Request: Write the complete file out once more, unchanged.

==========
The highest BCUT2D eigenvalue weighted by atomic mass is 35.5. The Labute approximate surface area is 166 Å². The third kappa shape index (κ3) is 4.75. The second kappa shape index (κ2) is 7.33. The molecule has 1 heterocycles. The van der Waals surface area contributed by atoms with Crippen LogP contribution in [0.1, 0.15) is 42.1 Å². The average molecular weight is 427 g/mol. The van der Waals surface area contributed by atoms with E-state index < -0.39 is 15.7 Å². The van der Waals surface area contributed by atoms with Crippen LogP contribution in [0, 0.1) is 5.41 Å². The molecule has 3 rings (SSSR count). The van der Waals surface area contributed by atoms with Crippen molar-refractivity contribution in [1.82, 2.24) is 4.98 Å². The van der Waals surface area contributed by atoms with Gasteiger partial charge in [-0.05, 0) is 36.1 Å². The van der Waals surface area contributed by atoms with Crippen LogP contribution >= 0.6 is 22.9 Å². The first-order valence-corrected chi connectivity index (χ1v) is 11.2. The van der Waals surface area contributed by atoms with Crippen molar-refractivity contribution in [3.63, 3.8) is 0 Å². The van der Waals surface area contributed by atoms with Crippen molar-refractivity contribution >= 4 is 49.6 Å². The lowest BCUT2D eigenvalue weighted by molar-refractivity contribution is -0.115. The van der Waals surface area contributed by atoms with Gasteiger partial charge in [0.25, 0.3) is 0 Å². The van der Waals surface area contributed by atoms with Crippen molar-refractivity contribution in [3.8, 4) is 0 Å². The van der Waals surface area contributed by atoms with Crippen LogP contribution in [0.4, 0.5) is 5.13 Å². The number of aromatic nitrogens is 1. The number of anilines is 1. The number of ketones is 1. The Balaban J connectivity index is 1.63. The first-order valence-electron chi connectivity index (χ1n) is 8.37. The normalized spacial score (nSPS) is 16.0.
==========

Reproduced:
The highest BCUT2D eigenvalue weighted by atomic mass is 35.5. The Labute approximate surface area is 166 Å². The third kappa shape index (κ3) is 4.75. The second kappa shape index (κ2) is 7.33. The molecule has 1 heterocycles. The van der Waals surface area contributed by atoms with Crippen LogP contribution in [0.1, 0.15) is 42.1 Å². The average molecular weight is 427 g/mol. The van der Waals surface area contributed by atoms with E-state index < -0.39 is 15.7 Å². The van der Waals surface area contributed by atoms with Crippen LogP contribution in [0, 0.1) is 5.41 Å². The molecule has 3 rings (SSSR count). The van der Waals surface area contributed by atoms with Crippen molar-refractivity contribution in [1.82, 2.24) is 4.98 Å². The van der Waals surface area contributed by atoms with Gasteiger partial charge in [-0.05, 0) is 36.1 Å². The van der Waals surface area contributed by atoms with Crippen LogP contribution >= 0.6 is 22.9 Å². The first-order valence-corrected chi connectivity index (χ1v) is 11.2. The van der Waals surface area contributed by atoms with Crippen molar-refractivity contribution in [3.63, 3.8) is 0 Å². The van der Waals surface area contributed by atoms with Crippen molar-refractivity contribution >= 4 is 49.6 Å². The lowest BCUT2D eigenvalue weighted by molar-refractivity contribution is -0.115. The van der Waals surface area contributed by atoms with Gasteiger partial charge in [0.25, 0.3) is 0 Å². The van der Waals surface area contributed by atoms with Crippen molar-refractivity contribution in [3.8, 4) is 0 Å². The van der Waals surface area contributed by atoms with Crippen LogP contribution in [0.4, 0.5) is 5.13 Å². The number of aromatic nitrogens is 1. The number of anilines is 1. The number of ketones is 1. The Balaban J connectivity index is 1.63. The first-order valence-electron chi connectivity index (χ1n) is 8.37. The normalized spacial score (nSPS) is 16.0.